I have used graphite powders, pencils and charcoal powder to create a bleak and dark feel for this image reflecting a look of defeat in the subject’s face. I have used newspaper collage in the background with various words that hint at the issues of lack of housing and homelessness.  My intention was that the collage surrounding the subject would create a claustrophobic feeling of being trapped by circumstance and the difficulties of finding a way back into housing and being accepted by the rest of society.

David

Ramone:

Homeless not Hopeless – With this image of a kind face looking straight at the viewer, I wanted to challenge the public’s view of why the homeless end up in their situations. It is a common misconception that homeless people have little to offer society, that they are less educated, too lazy to get into employment and that they are all substance abusers.

Although a lot of people turn to substances whilst on the streets to cope with their circumstances this is not necessarily why they ended up there in the first place. Often, they have simply found themselves the victims of circumstances that could affect any one of us. Family fallouts, relationship breakups, domestic violence and unemployment often play a big part in causing homelessness.  Ramone is not an addict.  He was ill equipped for the circumstances he found himself in.  He struggled with council benefit forms and had no support to help him fill forms correctly and follow up with the council. Without that support and without benefits he ended up on the streets.

I have used graphite powders, pencils and charcoal powder for this image to create tension between the darkness of the situation and the hope of a kind face. The collage of press cuttings in the background, while hinting at the issues of lack of housing and homelessness also draws the viewers eye towards the almost perceivable smile on Ramone’s face.

Ramone

Justin:

Homeless not Hopeless– Justin has been homeless for many years now but has only moved to Bristol recently, attempting to access more help for himself and his partner. They have been on the streets for eight years now. Although it is unclear whether they became homeless for the same reasons, it is certainly clear that they rely upon each other a great deal.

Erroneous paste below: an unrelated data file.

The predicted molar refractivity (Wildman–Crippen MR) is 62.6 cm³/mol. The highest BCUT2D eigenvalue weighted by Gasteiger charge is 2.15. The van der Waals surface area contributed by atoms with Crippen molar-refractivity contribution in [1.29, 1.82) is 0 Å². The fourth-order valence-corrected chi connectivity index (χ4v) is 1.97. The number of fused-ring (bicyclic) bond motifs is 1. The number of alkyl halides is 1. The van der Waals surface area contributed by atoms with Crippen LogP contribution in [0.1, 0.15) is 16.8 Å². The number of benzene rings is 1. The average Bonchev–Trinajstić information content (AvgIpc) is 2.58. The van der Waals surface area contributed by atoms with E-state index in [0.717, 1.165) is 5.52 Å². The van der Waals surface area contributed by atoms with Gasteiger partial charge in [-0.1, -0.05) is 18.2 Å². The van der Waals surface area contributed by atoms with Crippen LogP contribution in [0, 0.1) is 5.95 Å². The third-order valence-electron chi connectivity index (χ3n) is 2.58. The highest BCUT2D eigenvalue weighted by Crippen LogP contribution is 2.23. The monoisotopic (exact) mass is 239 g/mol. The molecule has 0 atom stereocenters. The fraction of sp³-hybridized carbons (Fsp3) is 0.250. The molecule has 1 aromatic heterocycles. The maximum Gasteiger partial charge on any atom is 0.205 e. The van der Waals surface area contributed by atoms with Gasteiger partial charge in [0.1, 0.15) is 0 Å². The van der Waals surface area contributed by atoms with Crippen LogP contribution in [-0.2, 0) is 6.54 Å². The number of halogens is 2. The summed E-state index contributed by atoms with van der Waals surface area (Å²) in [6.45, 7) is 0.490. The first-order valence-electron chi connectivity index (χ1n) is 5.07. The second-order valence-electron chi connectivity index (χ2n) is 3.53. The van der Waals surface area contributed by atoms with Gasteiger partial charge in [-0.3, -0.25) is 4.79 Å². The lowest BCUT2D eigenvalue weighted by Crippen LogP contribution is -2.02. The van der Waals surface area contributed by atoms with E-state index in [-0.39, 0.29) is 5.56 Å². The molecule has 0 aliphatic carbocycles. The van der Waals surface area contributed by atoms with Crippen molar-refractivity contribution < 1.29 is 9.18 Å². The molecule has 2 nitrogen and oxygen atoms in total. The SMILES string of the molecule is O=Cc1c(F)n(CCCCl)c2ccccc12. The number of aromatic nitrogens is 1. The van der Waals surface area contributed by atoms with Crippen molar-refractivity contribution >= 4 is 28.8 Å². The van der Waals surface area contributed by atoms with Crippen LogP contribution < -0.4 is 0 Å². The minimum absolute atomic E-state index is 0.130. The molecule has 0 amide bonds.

It was incredibly cold the morning I met them both and they were doing a lot of drinking to stay warm.

When I asked Justin how he survived, especially in the winter months, he gave me a smirk and replied, “I just do as I’m told.”

The image I have used for my portrait depicts Justin’s playful and unbroken spirit against all odds. I wanted this image to illuminate the small moments of hope between all the doom and gloom associated with being on the streets.

Justin was not prompted to grin at the camera, he simply reveled in the fact that he was noticed by another person.

I have used graphite powders, pencils and charcoal to create the tones in this image and have added cuttings of newspaper related to homelessness, supporting the narrative of Justin’s current situation and creating a juxtaposition between the difficult times and Justin’s resilient character.

Justin

Jane Doe (Justin’s girlfriend):

Homeless not hopeless– Jane Doe has been homeless for eight years due to a previous violent relationship. She frequently visited women’s shelters and after being raped and attacked multiple times, is now on the streets with her partner Justin.

Jane Doe comes from a dysfunctional family who she no longer has any contact with. She moved in with a previous partner who became physically violent. At that time, she did not want to move in with friends as she was afraid of putting them in danger. She ended up on the streets.

After many years of homelessness, she and her current partner moved to Bristol to access better support although they remain disappointed in the level of that support.

Jane Doe and her partner seemed to have other friends who were coming and going that day and there was a sense of comradery whilst they drank cider together to stay warm.

Jane

Kevin:

Homeless not Hopeless – Kevin has been homeless for seven months due to a set of unfortunate circumstances. He is not a drug addict, nor does he have a drink problem, he became homeless in Weston-super-Mare due to a relationship break up.

He was looking to get back into work a few days prior to me meeting him but was attacked whilst sleeping rough. The injuries he sustained mean he cannot work. He came to Bristol because he was told there was more support available for people in his situation although unfortunately, he feels that not to be true.

Looking cold and defeated, this image of Kevin was captured as he was sat begging in the winter sun.

I have used graphite powder, pencils and charcoal to create the contrast of light and shadow on his face, and I have added newspaper cuttings hinting at the problems of homelessness and the unfortunate circumstances beyond his control which contribute to his struggle to get back to normal living.

Kevin